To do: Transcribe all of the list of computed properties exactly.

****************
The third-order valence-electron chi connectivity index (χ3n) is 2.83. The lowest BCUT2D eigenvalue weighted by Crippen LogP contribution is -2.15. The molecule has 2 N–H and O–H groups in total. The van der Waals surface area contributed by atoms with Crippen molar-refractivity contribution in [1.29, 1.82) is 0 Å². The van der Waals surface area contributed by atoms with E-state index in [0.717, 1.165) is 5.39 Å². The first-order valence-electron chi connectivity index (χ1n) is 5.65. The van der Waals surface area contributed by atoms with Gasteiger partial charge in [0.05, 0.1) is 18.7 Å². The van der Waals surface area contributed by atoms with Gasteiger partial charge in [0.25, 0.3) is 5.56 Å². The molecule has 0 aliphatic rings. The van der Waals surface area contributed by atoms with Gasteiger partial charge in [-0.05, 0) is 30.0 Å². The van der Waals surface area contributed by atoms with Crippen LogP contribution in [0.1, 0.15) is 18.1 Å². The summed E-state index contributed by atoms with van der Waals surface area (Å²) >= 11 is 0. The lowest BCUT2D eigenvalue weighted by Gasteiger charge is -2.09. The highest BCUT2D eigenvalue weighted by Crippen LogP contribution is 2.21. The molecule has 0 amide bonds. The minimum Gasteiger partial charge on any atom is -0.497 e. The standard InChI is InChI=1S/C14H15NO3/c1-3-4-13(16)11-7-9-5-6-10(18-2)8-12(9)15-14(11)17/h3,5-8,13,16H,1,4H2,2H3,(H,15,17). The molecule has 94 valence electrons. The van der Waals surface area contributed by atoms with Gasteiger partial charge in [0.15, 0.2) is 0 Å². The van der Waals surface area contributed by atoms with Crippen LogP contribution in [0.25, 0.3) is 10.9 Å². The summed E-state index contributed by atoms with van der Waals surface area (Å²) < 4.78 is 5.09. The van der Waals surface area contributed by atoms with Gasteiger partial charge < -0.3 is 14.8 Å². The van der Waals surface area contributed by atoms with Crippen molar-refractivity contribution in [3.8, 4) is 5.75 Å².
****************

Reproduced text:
The third-order valence-electron chi connectivity index (χ3n) is 2.83. The lowest BCUT2D eigenvalue weighted by Crippen LogP contribution is -2.15. The molecule has 2 N–H and O–H groups in total. The van der Waals surface area contributed by atoms with Crippen molar-refractivity contribution in [1.29, 1.82) is 0 Å². The van der Waals surface area contributed by atoms with E-state index in [0.717, 1.165) is 5.39 Å². The first-order valence-electron chi connectivity index (χ1n) is 5.65. The van der Waals surface area contributed by atoms with Gasteiger partial charge in [0.05, 0.1) is 18.7 Å². The van der Waals surface area contributed by atoms with Gasteiger partial charge in [0.25, 0.3) is 5.56 Å². The molecule has 0 aliphatic rings. The van der Waals surface area contributed by atoms with Gasteiger partial charge in [-0.05, 0) is 30.0 Å². The van der Waals surface area contributed by atoms with Crippen LogP contribution in [0.1, 0.15) is 18.1 Å². The summed E-state index contributed by atoms with van der Waals surface area (Å²) >= 11 is 0. The lowest BCUT2D eigenvalue weighted by Gasteiger charge is -2.09. The highest BCUT2D eigenvalue weighted by Crippen LogP contribution is 2.21. The molecule has 0 amide bonds. The minimum Gasteiger partial charge on any atom is -0.497 e. The standard InChI is InChI=1S/C14H15NO3/c1-3-4-13(16)11-7-9-5-6-10(18-2)8-12(9)15-14(11)17/h3,5-8,13,16H,1,4H2,2H3,(H,15,17). The molecule has 94 valence electrons. The van der Waals surface area contributed by atoms with Gasteiger partial charge in [0.15, 0.2) is 0 Å². The van der Waals surface area contributed by atoms with Crippen LogP contribution in [0.25, 0.3) is 10.9 Å². The summed E-state index contributed by atoms with van der Waals surface area (Å²) < 4.78 is 5.09. The van der Waals surface area contributed by atoms with Gasteiger partial charge < -0.3 is 14.8 Å². The van der Waals surface area contributed by atoms with Crippen molar-refractivity contribution in [3.8, 4) is 5.75 Å².